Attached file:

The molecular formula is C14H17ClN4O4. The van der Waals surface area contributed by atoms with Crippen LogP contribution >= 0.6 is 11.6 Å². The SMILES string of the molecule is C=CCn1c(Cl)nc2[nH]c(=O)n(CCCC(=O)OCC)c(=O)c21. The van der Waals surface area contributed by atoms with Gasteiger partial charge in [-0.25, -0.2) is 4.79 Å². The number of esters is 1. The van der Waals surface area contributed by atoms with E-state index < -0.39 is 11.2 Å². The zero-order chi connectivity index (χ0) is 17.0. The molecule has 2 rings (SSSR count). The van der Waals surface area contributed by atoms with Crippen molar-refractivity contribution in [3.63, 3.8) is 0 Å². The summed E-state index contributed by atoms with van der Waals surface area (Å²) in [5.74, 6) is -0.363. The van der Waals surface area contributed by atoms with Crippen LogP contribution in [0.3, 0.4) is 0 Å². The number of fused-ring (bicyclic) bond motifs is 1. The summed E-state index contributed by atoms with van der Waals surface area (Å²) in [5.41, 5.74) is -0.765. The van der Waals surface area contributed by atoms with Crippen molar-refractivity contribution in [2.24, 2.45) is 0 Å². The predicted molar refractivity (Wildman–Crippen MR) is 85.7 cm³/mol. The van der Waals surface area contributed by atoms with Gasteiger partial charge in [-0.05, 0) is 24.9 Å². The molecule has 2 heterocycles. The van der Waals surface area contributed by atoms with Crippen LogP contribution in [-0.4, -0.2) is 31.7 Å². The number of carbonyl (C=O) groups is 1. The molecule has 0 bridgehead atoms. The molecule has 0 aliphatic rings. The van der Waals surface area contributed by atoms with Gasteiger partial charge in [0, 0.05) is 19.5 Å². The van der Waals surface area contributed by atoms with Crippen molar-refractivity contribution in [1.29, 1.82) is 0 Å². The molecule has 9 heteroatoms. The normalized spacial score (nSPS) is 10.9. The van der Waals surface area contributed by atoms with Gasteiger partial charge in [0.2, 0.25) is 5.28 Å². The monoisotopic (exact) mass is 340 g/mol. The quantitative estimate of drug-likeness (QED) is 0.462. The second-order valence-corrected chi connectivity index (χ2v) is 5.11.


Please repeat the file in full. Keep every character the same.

The molecular formula is C14H17ClN4O4. The van der Waals surface area contributed by atoms with Crippen LogP contribution >= 0.6 is 11.6 Å². The SMILES string of the molecule is C=CCn1c(Cl)nc2[nH]c(=O)n(CCCC(=O)OCC)c(=O)c21. The van der Waals surface area contributed by atoms with Gasteiger partial charge in [-0.25, -0.2) is 4.79 Å². The number of esters is 1. The van der Waals surface area contributed by atoms with E-state index < -0.39 is 11.2 Å². The zero-order chi connectivity index (χ0) is 17.0. The molecule has 2 rings (SSSR count). The van der Waals surface area contributed by atoms with Crippen molar-refractivity contribution in [3.63, 3.8) is 0 Å². The summed E-state index contributed by atoms with van der Waals surface area (Å²) in [5.74, 6) is -0.363. The van der Waals surface area contributed by atoms with Crippen LogP contribution in [0.3, 0.4) is 0 Å². The number of fused-ring (bicyclic) bond motifs is 1. The summed E-state index contributed by atoms with van der Waals surface area (Å²) in [5.41, 5.74) is -0.765. The van der Waals surface area contributed by atoms with Crippen molar-refractivity contribution in [2.24, 2.45) is 0 Å². The predicted molar refractivity (Wildman–Crippen MR) is 85.7 cm³/mol. The van der Waals surface area contributed by atoms with Gasteiger partial charge in [-0.05, 0) is 24.9 Å². The molecule has 2 heterocycles. The van der Waals surface area contributed by atoms with Crippen LogP contribution in [-0.4, -0.2) is 31.7 Å². The number of carbonyl (C=O) groups is 1. The molecule has 0 bridgehead atoms. The molecule has 0 aliphatic rings. The van der Waals surface area contributed by atoms with Gasteiger partial charge in [0, 0.05) is 19.5 Å². The van der Waals surface area contributed by atoms with Crippen molar-refractivity contribution in [1.29, 1.82) is 0 Å². The molecule has 9 heteroatoms. The normalized spacial score (nSPS) is 10.9. The van der Waals surface area contributed by atoms with Gasteiger partial charge in [0.2, 0.25) is 5.28 Å². The monoisotopic (exact) mass is 340 g/mol. The quantitative estimate of drug-likeness (QED) is 0.462. The second-order valence-corrected chi connectivity index (χ2v) is 5.11.